zoe said...

oops--
i meant the post title--"and that, in a sentence, is why your horror sucks."

Brian said...

Well said. One can embrace the horror genre and not dig all of its various permutations.

In response to an earlier exchange between you and Curt Purcell over at "Groovy Age", Tenebrous Kate proudly embraced the title of "cultist" when it came to her blogging: cultist and entertainer. I defy anybody to find more genuine horror-love, hilarity, insight and style (not to mention modesty) than over at "Love Train"

As Ms Harker points out, kids don't usually start-out reading the classics or masters. Most of us graduated to the roller coaster via the "kiddie rides". So what if some adults also enjoy them? It's not unheard of for them to "up-grade" too.

I prefer bloggers to reviewers (though they're important too) for their tacit admission of subjectivity and abiding love of the genre, the various and inevitable inflated egos notwithstanding.

We're all cultists now.

(And I should really stop responding to these posts whilst drinking coffee.)

Sasquatchan said...

CRWM,

I assume your invite to the chateau was lost in the mail ?

Phantom of Pulp said...

The old, original Cinefantastique magazine (edited by Fred S. Clarke) was incredibly inclusive when it came to what constituted the fantastique (horror, sci-fi, fantasy). If there was even a mild element of make-believe or detour into a dark corner, it constituted the fantastique. Did it create "a sense of wonder" in the viewer/reader/listener? That's all that mattered. Categories are terribly limiting, and are part of the reason why mainstream horror (which is strictly category-marketed) is so bland. Much of the best work in the "fantastique" realm is cross-genre. Some wouldn't, but I would argue that Volker Schlondorf's "The Tin Drum" is a horror film because of its treatment of the subject matter and magic realism aspects.

Christine said...

"...and his works are about as scientifically rigorous as The Great Space Coaster."

And with that line, you were added to my list of must-reads.

I didn't even mind the fact that this post completely called me out for being one of THOSE people. But I'll try to be more open-minded about my horror from now on. Promise.

I Love Horror said...

"While few in the sci-fi ghetto would rail on about Artemis Fowl or The Hunger Game, the fact that tween girls enjoy the Twilight series is apparently a source of unending and obsessive focus for horror fans who, at their age, should really be minimally obsessed with monitoring and evaluating the behavoirs of tween girls. Seriously, boys and girls, it's a wee bit creepy."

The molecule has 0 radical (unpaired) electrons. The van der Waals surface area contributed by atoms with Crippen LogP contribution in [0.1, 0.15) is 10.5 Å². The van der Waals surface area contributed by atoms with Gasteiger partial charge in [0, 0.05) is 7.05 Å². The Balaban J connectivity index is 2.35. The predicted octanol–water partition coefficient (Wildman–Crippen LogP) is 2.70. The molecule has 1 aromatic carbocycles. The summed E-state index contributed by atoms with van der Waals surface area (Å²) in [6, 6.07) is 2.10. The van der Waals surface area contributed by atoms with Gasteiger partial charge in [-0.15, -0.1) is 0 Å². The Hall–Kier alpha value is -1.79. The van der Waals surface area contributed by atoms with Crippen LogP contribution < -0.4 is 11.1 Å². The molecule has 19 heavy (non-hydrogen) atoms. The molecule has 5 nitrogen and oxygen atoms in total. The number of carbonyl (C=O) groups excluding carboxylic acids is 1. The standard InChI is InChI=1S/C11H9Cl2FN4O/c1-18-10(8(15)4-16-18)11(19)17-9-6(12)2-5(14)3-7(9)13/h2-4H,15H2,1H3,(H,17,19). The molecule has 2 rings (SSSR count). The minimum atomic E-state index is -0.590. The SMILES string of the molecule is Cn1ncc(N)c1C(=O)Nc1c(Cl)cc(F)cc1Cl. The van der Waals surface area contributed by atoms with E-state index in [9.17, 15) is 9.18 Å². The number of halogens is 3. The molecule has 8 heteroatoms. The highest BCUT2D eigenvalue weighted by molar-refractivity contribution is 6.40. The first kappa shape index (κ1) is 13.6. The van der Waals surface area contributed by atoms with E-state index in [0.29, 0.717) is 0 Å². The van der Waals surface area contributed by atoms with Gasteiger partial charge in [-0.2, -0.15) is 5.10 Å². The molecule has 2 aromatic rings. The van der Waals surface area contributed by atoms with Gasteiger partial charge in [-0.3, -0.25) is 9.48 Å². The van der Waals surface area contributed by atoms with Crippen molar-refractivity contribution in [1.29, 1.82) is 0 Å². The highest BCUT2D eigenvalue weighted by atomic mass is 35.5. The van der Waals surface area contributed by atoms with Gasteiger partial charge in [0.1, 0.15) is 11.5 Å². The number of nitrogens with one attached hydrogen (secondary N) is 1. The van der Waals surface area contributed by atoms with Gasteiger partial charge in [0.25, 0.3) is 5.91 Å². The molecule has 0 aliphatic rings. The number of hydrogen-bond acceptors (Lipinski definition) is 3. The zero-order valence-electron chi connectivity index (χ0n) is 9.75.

Hey, words hurt :(

Of course, I'm assuming that's directed at me (at least partially). If it is, then see my rebuttal at the Groovy Age of Horror: http://groovyageofhorror.blogspot.com/2009/08/better-to-snuff-candle-than-curse.html

My association with Twilight is starting to irk me.

CRwM said...

I Heart Horror,

Trust me, that comment wasn't aimed at any one person in particular.

You've written about Twilight, like what, two or three times? Shit, I've written about Twilight more than you and I don't even have any particularly feelings about the franchise either way.

I think the problem is that you're simply a more witty writer than most horror bloggers, so when you unload on something, you give your target a complete workover. Consequently, people remember what you've said. If you'd just written, "Girls are icky. Vampires are teh scaries! Boo, Twilight" as most anti-Twilighters do, nobody would remember it at all.

I've got a friend who writes for a national magazine's website and his advice has always been, "Don't sweat it, don't apologize, and don't respond. The news cycle will just refresh the next weekend and nobody will care what was said last week."